Artist Interview: Petra Haden, violinist and vocalist
Violinist and vocalist Petra Haden has been a member of groups like The Decemberists and has contributed to recordings by Beck, Foo Fighters, and Weezer, among others. With her sisters, Petra is a member of the group the Haden Triplets and will also be familiar to UMS audiences as the daughter of the legendary jazz bassist Charlie Haden.
She performs as part of guitarist Bill Frisell’s When You Wish Upon a Star group on March 13, 2014 in Ann Arbor. The two have also created recordings together.
Greg Baise is the curator of public programs at the Museum of Contemporary Art Detroit. This summer, Greg spoke with Petra about working with Bill Frisell, growing up in a musical family, and her interest in the nooks and crannies of film scores.
Greg Baise: This particular UMS appearance actually encompasses two evenings and is called the Bill Frisell Americana Celebration. The first evening features Bill Frisell on guitar solo. And the second evening features you as part of When You Wish Upon a Star, a relatively new band. Can you tell me more about the band and the material you’ll be working on for the concert?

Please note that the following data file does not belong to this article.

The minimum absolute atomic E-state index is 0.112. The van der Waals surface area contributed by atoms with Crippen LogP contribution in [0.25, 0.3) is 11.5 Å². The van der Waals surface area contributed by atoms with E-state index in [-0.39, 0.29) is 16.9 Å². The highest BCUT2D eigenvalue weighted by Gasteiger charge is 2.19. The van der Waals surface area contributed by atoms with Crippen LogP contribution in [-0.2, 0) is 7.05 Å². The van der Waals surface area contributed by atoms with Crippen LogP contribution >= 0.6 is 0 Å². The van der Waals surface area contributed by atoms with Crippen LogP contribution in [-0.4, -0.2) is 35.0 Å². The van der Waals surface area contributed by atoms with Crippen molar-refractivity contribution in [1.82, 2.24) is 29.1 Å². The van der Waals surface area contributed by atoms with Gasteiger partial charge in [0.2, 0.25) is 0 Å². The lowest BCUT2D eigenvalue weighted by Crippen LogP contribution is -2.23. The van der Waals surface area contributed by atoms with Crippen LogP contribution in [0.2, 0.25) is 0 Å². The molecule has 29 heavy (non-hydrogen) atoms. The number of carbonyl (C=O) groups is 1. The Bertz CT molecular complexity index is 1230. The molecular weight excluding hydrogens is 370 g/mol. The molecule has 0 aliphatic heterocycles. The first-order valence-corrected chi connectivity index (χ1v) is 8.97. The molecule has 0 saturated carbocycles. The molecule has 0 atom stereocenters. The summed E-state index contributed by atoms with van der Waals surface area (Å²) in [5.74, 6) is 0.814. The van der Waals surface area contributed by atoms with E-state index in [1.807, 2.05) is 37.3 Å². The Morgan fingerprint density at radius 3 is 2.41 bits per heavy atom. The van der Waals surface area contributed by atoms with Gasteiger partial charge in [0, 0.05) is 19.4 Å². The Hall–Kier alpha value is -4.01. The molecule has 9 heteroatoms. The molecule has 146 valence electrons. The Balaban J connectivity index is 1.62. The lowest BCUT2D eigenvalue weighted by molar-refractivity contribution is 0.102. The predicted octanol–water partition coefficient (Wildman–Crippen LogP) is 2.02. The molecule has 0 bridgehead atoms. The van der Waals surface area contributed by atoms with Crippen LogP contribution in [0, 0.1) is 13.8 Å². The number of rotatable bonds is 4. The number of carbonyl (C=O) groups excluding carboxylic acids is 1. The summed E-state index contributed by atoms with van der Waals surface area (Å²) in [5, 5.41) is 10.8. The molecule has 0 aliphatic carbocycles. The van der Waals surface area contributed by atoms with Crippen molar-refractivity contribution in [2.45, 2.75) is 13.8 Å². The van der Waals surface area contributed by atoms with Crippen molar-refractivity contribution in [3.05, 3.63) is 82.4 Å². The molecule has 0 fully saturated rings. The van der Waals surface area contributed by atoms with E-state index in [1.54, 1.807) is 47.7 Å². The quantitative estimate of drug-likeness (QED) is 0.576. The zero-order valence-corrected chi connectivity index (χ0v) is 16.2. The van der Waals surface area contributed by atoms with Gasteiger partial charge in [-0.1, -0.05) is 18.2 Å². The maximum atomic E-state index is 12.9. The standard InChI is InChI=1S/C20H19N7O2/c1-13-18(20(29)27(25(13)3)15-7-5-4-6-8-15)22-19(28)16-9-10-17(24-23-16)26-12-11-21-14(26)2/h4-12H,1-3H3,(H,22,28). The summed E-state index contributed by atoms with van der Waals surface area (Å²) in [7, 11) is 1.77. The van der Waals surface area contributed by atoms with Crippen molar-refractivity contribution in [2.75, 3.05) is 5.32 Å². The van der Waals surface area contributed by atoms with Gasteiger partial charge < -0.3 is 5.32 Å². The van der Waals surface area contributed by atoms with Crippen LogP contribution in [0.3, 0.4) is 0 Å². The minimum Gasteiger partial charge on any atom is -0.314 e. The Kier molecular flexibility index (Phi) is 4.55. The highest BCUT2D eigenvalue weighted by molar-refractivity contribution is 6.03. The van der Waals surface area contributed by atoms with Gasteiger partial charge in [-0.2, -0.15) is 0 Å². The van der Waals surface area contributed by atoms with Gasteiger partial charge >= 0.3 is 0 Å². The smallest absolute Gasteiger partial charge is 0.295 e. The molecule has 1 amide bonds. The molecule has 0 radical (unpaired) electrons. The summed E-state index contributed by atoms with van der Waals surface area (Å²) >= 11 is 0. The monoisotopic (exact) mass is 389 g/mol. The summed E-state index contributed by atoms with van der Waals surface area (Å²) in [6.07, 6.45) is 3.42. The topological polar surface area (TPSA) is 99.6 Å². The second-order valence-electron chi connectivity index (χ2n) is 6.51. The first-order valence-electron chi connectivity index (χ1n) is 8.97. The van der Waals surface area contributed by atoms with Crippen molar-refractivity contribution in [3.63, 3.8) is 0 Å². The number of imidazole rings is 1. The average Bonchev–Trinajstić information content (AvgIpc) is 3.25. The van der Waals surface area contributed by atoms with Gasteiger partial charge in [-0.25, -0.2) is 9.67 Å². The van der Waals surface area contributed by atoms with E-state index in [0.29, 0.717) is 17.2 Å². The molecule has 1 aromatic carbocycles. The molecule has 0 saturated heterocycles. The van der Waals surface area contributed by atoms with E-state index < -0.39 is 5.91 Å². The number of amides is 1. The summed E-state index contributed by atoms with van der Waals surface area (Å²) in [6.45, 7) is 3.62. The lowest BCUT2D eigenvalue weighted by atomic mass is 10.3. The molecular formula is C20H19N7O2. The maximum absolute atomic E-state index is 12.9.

Petra Haden: We’ll play from our record, the first record [Bill and I] did together. This record came to be after I played a show in Seattle with a friend of mine, and Bill came to see that show. He was interested in what I was doing, and he called me soon after to ask if we could do a record together. I was really excited to work with him because I’m such a huge fan! We decided to record a collection of our favorite songs, a variety of music from Coldplay to Stevie Wonder to Tom Waits. “When You Wish Upon a Star” was one of the songs we worked on, and our concerts together so far have been a mixture of these songs as well as Gershwin songs.
GB: In another interview you said that Bill gets your brain. What do you mean by that?